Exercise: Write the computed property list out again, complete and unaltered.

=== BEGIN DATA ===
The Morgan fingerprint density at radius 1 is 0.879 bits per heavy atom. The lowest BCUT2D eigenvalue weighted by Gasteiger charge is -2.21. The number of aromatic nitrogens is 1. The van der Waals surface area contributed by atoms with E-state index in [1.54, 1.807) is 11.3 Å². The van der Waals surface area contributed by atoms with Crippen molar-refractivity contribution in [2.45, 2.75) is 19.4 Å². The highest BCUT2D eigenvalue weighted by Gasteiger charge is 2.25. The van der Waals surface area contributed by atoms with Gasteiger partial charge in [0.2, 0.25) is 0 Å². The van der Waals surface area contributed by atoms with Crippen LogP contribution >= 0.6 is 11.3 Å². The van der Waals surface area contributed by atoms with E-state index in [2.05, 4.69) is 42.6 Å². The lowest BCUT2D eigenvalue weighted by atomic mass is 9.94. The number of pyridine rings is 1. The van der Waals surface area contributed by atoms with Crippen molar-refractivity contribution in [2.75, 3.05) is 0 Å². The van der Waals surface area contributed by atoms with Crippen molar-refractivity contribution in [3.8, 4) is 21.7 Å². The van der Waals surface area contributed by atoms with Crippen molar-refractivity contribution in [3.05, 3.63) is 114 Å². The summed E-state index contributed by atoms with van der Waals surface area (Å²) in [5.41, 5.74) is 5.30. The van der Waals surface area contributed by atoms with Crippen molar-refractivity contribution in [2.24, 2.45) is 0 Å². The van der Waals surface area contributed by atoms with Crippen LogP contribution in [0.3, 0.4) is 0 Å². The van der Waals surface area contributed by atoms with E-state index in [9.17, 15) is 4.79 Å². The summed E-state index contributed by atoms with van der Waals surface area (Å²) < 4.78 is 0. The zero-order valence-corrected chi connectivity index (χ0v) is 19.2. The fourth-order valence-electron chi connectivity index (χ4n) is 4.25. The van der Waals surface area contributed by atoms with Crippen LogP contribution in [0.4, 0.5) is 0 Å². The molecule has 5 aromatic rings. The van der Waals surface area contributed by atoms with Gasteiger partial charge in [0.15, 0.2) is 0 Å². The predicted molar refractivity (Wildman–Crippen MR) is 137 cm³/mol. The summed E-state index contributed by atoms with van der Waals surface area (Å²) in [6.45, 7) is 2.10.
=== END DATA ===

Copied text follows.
The Morgan fingerprint density at radius 1 is 0.879 bits per heavy atom. The lowest BCUT2D eigenvalue weighted by Gasteiger charge is -2.21. The number of aromatic nitrogens is 1. The van der Waals surface area contributed by atoms with E-state index in [1.54, 1.807) is 11.3 Å². The van der Waals surface area contributed by atoms with Crippen molar-refractivity contribution in [2.45, 2.75) is 19.4 Å². The highest BCUT2D eigenvalue weighted by Gasteiger charge is 2.25. The van der Waals surface area contributed by atoms with Gasteiger partial charge in [0.2, 0.25) is 0 Å². The van der Waals surface area contributed by atoms with Crippen LogP contribution >= 0.6 is 11.3 Å². The van der Waals surface area contributed by atoms with E-state index in [2.05, 4.69) is 42.6 Å². The lowest BCUT2D eigenvalue weighted by atomic mass is 9.94. The number of pyridine rings is 1. The van der Waals surface area contributed by atoms with Crippen molar-refractivity contribution in [2.75, 3.05) is 0 Å². The van der Waals surface area contributed by atoms with Crippen molar-refractivity contribution in [3.8, 4) is 21.7 Å². The van der Waals surface area contributed by atoms with Crippen molar-refractivity contribution in [3.05, 3.63) is 114 Å². The summed E-state index contributed by atoms with van der Waals surface area (Å²) in [5.41, 5.74) is 5.30. The van der Waals surface area contributed by atoms with Crippen molar-refractivity contribution in [2.24, 2.45) is 0 Å². The van der Waals surface area contributed by atoms with Crippen LogP contribution in [0.3, 0.4) is 0 Å². The van der Waals surface area contributed by atoms with E-state index in [9.17, 15) is 4.79 Å². The summed E-state index contributed by atoms with van der Waals surface area (Å²) < 4.78 is 0. The zero-order valence-corrected chi connectivity index (χ0v) is 19.2. The fourth-order valence-electron chi connectivity index (χ4n) is 4.25. The van der Waals surface area contributed by atoms with Crippen LogP contribution in [0.4, 0.5) is 0 Å². The molecule has 5 aromatic rings. The van der Waals surface area contributed by atoms with Gasteiger partial charge in [0.15, 0.2) is 0 Å². The predicted molar refractivity (Wildman–Crippen MR) is 137 cm³/mol. The summed E-state index contributed by atoms with van der Waals surface area (Å²) in [6.45, 7) is 2.10.